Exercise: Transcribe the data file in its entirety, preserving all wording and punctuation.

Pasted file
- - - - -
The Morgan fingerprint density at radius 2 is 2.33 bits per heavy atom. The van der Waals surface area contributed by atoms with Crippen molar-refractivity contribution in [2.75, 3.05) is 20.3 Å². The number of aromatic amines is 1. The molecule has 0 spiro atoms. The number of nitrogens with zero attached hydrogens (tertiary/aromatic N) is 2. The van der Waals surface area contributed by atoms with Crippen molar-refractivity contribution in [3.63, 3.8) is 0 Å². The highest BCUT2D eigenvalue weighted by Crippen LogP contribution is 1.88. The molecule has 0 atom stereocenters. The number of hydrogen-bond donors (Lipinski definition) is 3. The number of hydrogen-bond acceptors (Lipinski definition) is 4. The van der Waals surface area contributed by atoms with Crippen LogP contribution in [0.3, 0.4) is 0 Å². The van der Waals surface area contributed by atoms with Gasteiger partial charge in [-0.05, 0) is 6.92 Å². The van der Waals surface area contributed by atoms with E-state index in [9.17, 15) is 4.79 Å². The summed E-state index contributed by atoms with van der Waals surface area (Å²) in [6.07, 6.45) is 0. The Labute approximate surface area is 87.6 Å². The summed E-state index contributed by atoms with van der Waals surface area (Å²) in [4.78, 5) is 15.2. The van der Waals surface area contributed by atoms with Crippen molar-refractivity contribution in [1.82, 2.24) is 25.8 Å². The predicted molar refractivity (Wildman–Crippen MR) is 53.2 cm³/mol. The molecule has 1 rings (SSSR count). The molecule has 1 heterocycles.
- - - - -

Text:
The Morgan fingerprint density at radius 2 is 2.33 bits per heavy atom. The van der Waals surface area contributed by atoms with Crippen molar-refractivity contribution in [2.75, 3.05) is 20.3 Å². The number of aromatic amines is 1. The molecule has 0 spiro atoms. The number of nitrogens with zero attached hydrogens (tertiary/aromatic N) is 2. The van der Waals surface area contributed by atoms with Crippen molar-refractivity contribution in [3.63, 3.8) is 0 Å². The highest BCUT2D eigenvalue weighted by Crippen LogP contribution is 1.88. The molecule has 0 atom stereocenters. The number of hydrogen-bond donors (Lipinski definition) is 3. The number of hydrogen-bond acceptors (Lipinski definition) is 4. The van der Waals surface area contributed by atoms with Crippen LogP contribution in [0.3, 0.4) is 0 Å². The van der Waals surface area contributed by atoms with Gasteiger partial charge in [-0.05, 0) is 6.92 Å². The van der Waals surface area contributed by atoms with E-state index in [9.17, 15) is 4.79 Å². The summed E-state index contributed by atoms with van der Waals surface area (Å²) in [6.07, 6.45) is 0. The Labute approximate surface area is 87.6 Å². The summed E-state index contributed by atoms with van der Waals surface area (Å²) in [4.78, 5) is 15.2. The van der Waals surface area contributed by atoms with Crippen molar-refractivity contribution in [1.82, 2.24) is 25.8 Å². The predicted molar refractivity (Wildman–Crippen MR) is 53.2 cm³/mol. The molecule has 1 rings (SSSR count). The molecule has 1 heterocycles.